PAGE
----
I love technology, but I found having paper copies of the NGSS standards help me because I can see them, sort them and break them down easier. But if you can simply have them digitally and glance through them together–do what works for you. I have the standards sorted in two ways:
- Binder: I have taken all the standards and have 3 sections: Physical, Life and Earth & Space
- Binder: I have each grade level 6th, 7th, and 8th with the copies of which standards are by grade level.
Each standard also has a document called Evidence Statements. If you have not examined these I highly recommend that you do because it gives you observable features of what students’ performance looks like for that standard.
Once you have the standards you need for your grade level you begin to examine them more deeply and find connections.
STEP 2: Combine Topics That Are Easily Taught Together
Now it is time to get messy. Once you have all the standards for the year in front of you you can see things that connect easily with each other. If you’re not sure and feel lost on where to start, you can always scan a textbook to see what was included within a unit of study. In general I try to have somewhere between 6-8 units for the year. But oftentimes I have somewhere between 15 plus standards and 20-25 major learning targets to cover each year to build into these units.
My process for combining standards consists of writing out the major standards as phrases for the grade level and then I start creating a web of lines to connect them. Additionally, when we were mapping out all three years we started with all of them and looked at learning progressions to see what concepts build on another so we could place it in a previous year and then review the next year with the concept that builds upon another.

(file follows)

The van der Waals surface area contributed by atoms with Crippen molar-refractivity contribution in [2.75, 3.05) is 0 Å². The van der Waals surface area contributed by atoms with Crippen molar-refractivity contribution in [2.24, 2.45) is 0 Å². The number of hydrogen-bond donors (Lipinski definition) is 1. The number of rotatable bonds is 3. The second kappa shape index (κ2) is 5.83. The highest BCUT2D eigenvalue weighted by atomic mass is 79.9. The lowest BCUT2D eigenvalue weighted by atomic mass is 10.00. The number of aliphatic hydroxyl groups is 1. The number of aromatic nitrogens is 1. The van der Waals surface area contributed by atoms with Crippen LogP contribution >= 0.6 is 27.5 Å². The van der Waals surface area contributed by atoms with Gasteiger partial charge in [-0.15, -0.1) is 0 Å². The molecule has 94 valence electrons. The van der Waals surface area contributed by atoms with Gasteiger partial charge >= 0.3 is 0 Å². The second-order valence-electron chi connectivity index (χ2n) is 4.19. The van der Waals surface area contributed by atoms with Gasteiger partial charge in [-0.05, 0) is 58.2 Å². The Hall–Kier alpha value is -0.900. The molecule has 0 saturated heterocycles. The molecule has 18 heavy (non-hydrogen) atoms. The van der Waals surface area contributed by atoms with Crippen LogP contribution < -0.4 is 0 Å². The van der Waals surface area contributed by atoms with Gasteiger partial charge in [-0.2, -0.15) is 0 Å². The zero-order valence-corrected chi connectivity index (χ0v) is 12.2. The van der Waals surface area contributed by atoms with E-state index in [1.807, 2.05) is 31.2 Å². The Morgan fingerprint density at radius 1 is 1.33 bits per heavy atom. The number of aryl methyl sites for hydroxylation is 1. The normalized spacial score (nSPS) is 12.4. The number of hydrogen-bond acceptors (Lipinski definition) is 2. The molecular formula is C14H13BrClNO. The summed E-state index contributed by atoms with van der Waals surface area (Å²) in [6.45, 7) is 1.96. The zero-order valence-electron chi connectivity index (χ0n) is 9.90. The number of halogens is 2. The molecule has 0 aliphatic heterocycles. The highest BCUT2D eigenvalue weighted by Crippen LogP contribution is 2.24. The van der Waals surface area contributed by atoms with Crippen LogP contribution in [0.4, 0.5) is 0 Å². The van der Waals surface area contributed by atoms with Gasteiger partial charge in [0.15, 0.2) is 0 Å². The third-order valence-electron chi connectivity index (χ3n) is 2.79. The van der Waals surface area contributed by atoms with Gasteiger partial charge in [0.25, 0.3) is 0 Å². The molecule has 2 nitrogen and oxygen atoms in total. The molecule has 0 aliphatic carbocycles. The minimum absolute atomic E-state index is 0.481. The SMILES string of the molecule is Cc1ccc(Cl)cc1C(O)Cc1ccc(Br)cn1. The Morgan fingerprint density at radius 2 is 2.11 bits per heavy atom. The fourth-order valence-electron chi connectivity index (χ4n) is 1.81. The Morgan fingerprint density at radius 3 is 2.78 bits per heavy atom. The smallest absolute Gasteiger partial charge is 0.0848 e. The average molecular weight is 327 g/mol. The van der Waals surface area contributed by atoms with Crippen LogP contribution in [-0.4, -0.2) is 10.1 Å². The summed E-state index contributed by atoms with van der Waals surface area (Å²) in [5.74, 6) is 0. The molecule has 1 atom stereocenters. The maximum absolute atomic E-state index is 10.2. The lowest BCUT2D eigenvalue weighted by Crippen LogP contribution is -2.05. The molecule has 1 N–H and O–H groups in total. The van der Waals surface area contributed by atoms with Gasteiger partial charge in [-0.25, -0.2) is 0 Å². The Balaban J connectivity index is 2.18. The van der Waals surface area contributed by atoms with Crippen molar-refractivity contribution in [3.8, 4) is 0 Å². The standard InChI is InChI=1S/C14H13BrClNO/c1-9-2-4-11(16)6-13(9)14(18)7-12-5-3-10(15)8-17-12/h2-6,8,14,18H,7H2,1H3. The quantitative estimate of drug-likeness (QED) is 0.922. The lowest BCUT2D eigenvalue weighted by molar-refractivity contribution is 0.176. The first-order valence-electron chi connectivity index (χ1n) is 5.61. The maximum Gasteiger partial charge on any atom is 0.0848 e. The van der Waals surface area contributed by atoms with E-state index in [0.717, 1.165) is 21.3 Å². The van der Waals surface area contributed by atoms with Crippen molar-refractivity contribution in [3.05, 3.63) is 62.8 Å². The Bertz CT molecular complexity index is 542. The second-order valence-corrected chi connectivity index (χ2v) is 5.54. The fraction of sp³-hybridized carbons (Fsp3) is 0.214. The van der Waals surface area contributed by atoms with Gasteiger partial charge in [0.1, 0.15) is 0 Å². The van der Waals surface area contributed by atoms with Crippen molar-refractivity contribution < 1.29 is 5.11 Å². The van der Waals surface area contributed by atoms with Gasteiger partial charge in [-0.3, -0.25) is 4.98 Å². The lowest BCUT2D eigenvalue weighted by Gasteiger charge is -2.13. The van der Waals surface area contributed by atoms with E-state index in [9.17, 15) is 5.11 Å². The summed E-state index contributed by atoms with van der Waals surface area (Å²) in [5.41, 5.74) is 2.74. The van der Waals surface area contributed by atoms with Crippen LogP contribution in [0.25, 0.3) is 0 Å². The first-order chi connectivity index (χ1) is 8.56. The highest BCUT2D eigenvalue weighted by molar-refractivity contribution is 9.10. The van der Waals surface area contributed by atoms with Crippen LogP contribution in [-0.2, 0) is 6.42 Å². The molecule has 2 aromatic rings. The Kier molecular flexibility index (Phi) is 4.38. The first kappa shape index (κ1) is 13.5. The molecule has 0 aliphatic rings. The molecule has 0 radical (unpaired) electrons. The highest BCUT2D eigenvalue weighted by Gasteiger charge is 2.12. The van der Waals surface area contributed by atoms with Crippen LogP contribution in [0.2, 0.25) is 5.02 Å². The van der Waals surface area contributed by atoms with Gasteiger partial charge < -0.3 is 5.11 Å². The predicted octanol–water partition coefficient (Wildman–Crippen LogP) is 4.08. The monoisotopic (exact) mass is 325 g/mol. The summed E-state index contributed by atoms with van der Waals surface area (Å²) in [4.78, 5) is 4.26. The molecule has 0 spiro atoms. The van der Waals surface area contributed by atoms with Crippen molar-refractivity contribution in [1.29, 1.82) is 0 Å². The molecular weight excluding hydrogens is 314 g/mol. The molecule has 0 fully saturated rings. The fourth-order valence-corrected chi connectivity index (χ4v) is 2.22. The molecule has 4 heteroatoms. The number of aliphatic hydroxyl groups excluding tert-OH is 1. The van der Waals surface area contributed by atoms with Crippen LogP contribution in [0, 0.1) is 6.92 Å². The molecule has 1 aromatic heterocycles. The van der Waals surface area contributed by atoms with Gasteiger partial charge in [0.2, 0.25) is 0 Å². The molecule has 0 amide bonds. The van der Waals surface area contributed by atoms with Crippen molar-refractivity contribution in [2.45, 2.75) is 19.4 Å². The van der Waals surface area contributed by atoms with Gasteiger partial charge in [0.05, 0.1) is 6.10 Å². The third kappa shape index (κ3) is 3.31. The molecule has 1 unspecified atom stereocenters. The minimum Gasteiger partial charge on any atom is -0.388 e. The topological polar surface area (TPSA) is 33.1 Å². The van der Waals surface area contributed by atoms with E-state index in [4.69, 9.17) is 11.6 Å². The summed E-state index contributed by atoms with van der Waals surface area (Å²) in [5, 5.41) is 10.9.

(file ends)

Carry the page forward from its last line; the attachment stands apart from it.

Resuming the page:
What I found from doing this messy process is my creativity begins to flow and I have more ideas than previously when just looking at them individually.
STEP 3: Creating Your Scope and Sequence Curriculum Map
If you are only teaching one specific Discipline (Life, Physical or Earth & Space) then you begin by either taking a look at the big picture and working to the small picture or flip flop it. But if you are doing integrated, like I am then you have to factor in what it taught in the previous year and where your students will continue in the next year. Additionally you might consider the time of year for certain disciplines and then teach similar ideas together.